41 posts categorized "interactive creative"

November 05, 2013

But what if they leave my site?!

Small- to mid-sized companies may have a heck of a time getting attention. Because of their size, they likely don't have the resources to afford integrated, enterprise-level solutions, and therefore rely on third parties to fulfill certain functions in a potential customer's web experience. These third party solutions may, in the short term, take users to a different domain or subdomain. They may or may not include:

  • eCommerce storefront
  • Loyalty programs
  • Application process

And small- to mid-sized companies aren't alone. Even larger companies looking to be efficient with their budgets may run a trial program and hope to curtail some of the up-front development costs by leaning on the companies that specialize in these sorts of things. 

So the question inevitably arises -- When people try to access these services, should we open a new window/tab, or should we direct them to the service in the same window/tab?

Marketing professionals tend to think that they lose something if the user navigates away from their site. Over the years, they've learned to focus on the wrong things.

Let's go ahead and put that baby to rest. People will leave your site. They will always leave your site. In fact, they'll probably spend most of their time on sites other than yours. Now relax. And focus instead on delighting your customer. 

If you really think there is an opportunity to delight your users by increasing their pageviews and time on site (and there may be), give them something that delights them. Don't annoy them by making it difficult to manage their windows and tabs.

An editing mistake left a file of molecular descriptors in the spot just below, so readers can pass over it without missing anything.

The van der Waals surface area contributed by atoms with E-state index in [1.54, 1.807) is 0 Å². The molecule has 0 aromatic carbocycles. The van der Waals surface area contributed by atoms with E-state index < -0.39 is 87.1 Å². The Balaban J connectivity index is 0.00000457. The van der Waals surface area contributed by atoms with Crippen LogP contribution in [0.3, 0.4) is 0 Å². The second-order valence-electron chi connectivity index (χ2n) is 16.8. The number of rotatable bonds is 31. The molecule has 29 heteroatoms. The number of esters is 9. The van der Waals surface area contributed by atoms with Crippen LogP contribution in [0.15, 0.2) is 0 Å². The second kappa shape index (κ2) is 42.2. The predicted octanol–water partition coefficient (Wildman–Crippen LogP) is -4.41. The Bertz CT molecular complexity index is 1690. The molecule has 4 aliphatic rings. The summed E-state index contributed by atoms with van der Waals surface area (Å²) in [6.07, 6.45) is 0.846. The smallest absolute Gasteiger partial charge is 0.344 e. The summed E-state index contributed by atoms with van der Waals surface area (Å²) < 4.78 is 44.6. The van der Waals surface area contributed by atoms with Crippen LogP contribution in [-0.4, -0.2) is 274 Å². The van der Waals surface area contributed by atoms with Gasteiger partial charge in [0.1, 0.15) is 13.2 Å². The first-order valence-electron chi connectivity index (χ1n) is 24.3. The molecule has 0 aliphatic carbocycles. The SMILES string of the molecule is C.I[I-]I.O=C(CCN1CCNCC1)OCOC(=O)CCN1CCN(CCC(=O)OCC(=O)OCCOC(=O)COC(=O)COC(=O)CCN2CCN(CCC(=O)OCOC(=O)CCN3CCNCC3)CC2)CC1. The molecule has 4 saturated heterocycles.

How annoying is it? In my years of observing and moderating usability studies, I've met people who have expressed...

  • ...satisfaction that a link opened in the same window
  • ...satisfaction that a link opened in a new window
  • ...disappointment that a link opened in a new window

What I've never once seen is someone who has expressed disappointment that a link opened in the same window. 

Ultimately, how you handle outside links depends on a number of factors that I won't go into here, but don't automatically assume that linking them off is going to harm your brand. - Cam Beck @cambeck

 

August 05, 2010

It's Alive!

In my latest article for Insights from the Click Here Blog, I was happy to reference one of my favorite movies from childhood, Young Frankenstein, starring one of my favorite actors, former Marine Gene Hackman. As a little afternoon diversion, here is his scene from the movie.


When you get a chance, stop by to learn the 3 ways to make your undead website sing and dance. - Cam Beck

October 20, 2009

Beware of Zombies

Facing a deadline for my contribution to the Click Here blog, I finally settled down on a subject. However, it was a bit different from the one I previously said I'd write about. John Keehler asked to see it before I posted it, so I took the opportunity to tell him that I had changed subjects, but -- not to worry -- he'd love it.

"Is it about zombies," he asked.

And I thought about it.

No, it really wasn't, but it with a tweak here and an insertion there -- it very well could be. Or at least I could use them as an analogy to make the point.

Home pages have historically been a hotbed of contentious debate.  Because of this, they are what Steve Krug called “The First Casualty of War.”

Why are they so controversial?

Because everyone wants a piece of the action. Because organizations typically work in silos, different departments feel slighted if their discipline isn’t “adequately” represented on the home page. One would think by all the name-calling and weepy eyes that the home page is kind of a big deal.

And they’re right. The home page is – kind of – a big deal. But not for the reasons people tend to get worked up about. After all, typically, only 40% of traffic to a website comes through the home page.

But as a consequence of their inability to set boundaries and priorities, they compromise the very purpose of the page. Every piece of real estate is up for grabs. The result of all the haggling may actually, as Krug suggests, kill the home page. But unlike a typical dead thing, it doesn’t go away. Like a zombie, it is reanimated into an unrecognizable abomination of its formal self.

Read the rest of Your Home Page is a Zombie at the Click Here blog. - Cam Beck

May 08, 2009

Steve Krug: Keeping it Real

April 23, 2009

Great Marketing by Way of ... Interruption?